Dengue is a mosquito-borne disease caused by four related but distinct dengue viruses, DENV-1 to DENV-4. Dengue is endemic in most tropical countries, and over a third of the world's population is at risk of being infected. Although the global burden is high, no vaccine or antiviral is licensed to combat this disease. An obstacle complicating dengue research is the lack of animal challenge models that mimic human disease. Advances in immunocompromised murine infection models resulted in development of lethal DENV-2, DENV-3 and DENV-4 models in AG129 mice, which are deficient in both the IFN-α/β receptor (IFN-α/βR) and the IFN-γ receptor (IFN-γR). These models mimic features of dengue disease in humans. Here, we characterized lethal infection of AG129 mice by DENV-4 strain TVP-376 and found that AG129 mice developed clinical signs of illness and high viral loads in multiple tissues and succumbed 5 days after infection. Moreover, the splenic and hepatic histopathology of TVP-376-infected mice demonstrated the presence of cell activation and destruction of tissue architecture. Furthermore, infected mice had heightened levels of circulating cytokines. Comparison of the virulence phenotypes of DENV-4 strain TVP-376 and DENV-2 strain D2S10 revealed that TVP-376-induced mortality occurred in the absence of both IFN-α/βR and IFN-γR signalling, but not with intact signalling from the IFN-γR, whereas D2S10 required the absence of IFN-α/βR signalling only, indicating that it is more virulent than TVP-376. In conclusion, TVP-376 is lethal in AG129 mice, and this model provides a useful platform to investigate vaccine candidates and antivirals against DENV-4.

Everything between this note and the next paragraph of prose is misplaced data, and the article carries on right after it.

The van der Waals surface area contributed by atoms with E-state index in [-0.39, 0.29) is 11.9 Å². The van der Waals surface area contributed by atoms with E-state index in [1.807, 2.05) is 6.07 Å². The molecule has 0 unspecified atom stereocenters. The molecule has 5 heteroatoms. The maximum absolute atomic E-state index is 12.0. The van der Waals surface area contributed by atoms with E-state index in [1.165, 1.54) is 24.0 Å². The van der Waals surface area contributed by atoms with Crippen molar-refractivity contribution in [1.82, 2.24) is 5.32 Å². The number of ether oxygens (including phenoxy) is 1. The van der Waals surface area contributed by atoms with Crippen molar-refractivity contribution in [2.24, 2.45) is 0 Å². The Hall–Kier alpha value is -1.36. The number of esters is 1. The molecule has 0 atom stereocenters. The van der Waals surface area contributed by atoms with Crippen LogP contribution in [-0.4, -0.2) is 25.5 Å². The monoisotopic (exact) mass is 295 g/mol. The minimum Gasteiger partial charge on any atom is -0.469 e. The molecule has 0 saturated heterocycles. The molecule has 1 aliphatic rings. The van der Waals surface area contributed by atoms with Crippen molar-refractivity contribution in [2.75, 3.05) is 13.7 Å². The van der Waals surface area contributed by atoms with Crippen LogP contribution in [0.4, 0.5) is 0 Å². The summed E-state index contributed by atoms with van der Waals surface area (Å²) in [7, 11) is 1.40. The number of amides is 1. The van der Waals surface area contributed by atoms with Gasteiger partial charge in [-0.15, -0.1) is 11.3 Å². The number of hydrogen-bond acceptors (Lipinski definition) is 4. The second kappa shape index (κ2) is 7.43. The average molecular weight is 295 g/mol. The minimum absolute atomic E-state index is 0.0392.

ASJC Scopus subject areas